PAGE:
Basement Ceiling Insulation

Discussion in 'Home Theater Projects' started by Scott DS, Jul 21, 2004.

  1. Scott DS

    Scott DS Auditioning

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    First time poster here- I've been combing through a lot of posts and have really enjoyed everyone's insights and knowledge!

    Getting to it, I am very close to starting to finish my basement. Its a two story house (ten yrs old) and the basement only had the foundation walls studded, insulated adn vaporlocked. I am going to build a quasi home theatre room in the main area and have decided to dry wall the ceiling. Due to many annoying pipes and ducts, a good chunk of the drywall will be attached to wood strapping rather than the floor joists. My first inclination was to think that insulation between the drywall and floor above would be a good idea for soundproofing purposes. Talking to some people in the construction business, they seem to think that insulation would not be worth time or expense, and that the dead air space (which would be considerable) would be just as effective for deadening noise.

    What are the experts opinions on this? I know in an ideal world, I would be building a room within a room, but my case its not a practical solution. I'd hate to go to all the effort of finishing the basement, filling it with top notch audio equipment, and then have a whole house rattling experience every time I wanted to crank it up a notch or two!

    sorry for the rambling message, and I look forward to any responses.

    Scott
     
  2. Cameron Wright

    Cameron Wright Stunt Coordinator

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    I'm kinda waiting for an answer to this question as well [​IMG]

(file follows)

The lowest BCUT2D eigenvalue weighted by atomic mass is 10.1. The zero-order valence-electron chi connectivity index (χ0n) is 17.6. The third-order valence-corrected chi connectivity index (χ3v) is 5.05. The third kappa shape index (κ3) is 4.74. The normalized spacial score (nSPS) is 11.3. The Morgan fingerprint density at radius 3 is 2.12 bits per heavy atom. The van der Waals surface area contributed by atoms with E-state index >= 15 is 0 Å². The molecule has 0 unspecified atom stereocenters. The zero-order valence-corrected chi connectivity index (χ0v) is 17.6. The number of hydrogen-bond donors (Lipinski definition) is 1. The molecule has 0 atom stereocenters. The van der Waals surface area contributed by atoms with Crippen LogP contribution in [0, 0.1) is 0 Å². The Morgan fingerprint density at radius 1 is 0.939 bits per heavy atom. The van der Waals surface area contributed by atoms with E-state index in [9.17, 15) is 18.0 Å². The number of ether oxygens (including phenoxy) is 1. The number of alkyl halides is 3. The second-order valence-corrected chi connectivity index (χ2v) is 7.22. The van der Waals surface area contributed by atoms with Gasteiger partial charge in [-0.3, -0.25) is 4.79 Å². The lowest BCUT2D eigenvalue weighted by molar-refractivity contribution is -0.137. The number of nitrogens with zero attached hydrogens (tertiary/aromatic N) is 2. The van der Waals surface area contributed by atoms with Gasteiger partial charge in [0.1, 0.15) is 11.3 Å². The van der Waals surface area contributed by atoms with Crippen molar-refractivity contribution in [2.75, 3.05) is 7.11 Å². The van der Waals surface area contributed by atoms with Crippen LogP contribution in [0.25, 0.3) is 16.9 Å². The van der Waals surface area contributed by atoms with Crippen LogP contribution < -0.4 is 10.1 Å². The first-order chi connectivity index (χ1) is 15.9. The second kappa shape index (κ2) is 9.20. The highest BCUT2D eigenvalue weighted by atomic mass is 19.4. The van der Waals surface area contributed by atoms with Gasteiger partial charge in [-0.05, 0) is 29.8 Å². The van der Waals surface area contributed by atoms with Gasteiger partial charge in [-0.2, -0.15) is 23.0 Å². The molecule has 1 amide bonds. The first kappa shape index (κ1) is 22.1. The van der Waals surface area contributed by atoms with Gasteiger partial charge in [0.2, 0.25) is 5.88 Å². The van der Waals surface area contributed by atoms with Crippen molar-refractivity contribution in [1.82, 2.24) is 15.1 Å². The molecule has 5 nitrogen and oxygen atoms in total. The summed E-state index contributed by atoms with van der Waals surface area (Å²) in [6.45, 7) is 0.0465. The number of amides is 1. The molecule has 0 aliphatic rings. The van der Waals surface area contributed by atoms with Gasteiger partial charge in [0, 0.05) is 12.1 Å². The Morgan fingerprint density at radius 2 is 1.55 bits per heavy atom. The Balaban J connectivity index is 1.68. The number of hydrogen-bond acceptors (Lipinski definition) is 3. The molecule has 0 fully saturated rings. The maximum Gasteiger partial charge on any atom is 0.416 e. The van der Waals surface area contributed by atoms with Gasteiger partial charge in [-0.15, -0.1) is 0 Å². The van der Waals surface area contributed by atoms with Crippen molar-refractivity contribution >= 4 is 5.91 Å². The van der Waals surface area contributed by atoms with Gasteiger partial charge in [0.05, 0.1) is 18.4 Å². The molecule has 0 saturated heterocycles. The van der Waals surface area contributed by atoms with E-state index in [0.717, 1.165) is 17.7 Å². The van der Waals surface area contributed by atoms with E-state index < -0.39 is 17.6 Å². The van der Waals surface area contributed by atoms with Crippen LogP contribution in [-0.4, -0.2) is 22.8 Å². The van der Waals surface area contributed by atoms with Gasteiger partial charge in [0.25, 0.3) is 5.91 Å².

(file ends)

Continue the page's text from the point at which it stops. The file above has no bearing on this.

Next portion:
3. David WS

    David WS Stunt Coordinator

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    I'd put the insulation in. I'm working on the doors and trim in my basement/theater right now. (Hung the doors last night.) I insulated the ceiling in my basement and can already hear the difference. The sounds from upstairs are MUCH quieter. I used r-13 unfaced which left a small space in the 2x10 floor joists. This way I had an air gap, which does help reduce sound transmission but not nearly as well as insulation, as well as insulation which will knock down the high frequency transmission between floors. The subfloor and drywall on the outside will help control lower frequency transmissions. This sandwich setup is about as good as a DIYer can do. The insulation can't hurt. Air gaps work only on certain frequencies. The size of the gap determines which frequencies will be attenuated. So the gap between the floor and ceiling will help knock down only certain frequencies not all. Insulation will control a much larger range of frequencies.

    I worked on a research project in the past where we were trying to control sound tranmission with different materials. (I actually received two patents for my work on the project.) This is where my opinions were formed on sound this subject. I'm not an acoustic engineer but I've worked with them in the past. One of the things we discovered was using different types (density) of soft insulation in layers will work better that using one thick layer, but that seemed like to much work for my basement.

    Dave
     
  4. Scott DS

    Scott DS Auditioning

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    thanks for the info Dave. I appreciate it! Good luck with your own project

    Scott
     
  5. KenA

    KenA Stunt Coordinator

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    Dave's right on the nose with the varying density suggestion. Different densities will trap different frequencies. The best solution is to isolate the room completely (aka room within a room), but if you can't do that, insulation, resilient channel, and drywall will go a long way. It won't stop everything, but it stops most sound.
     
  6. Keith Outhouse

    Keith Outhouse Stunt Coordinator

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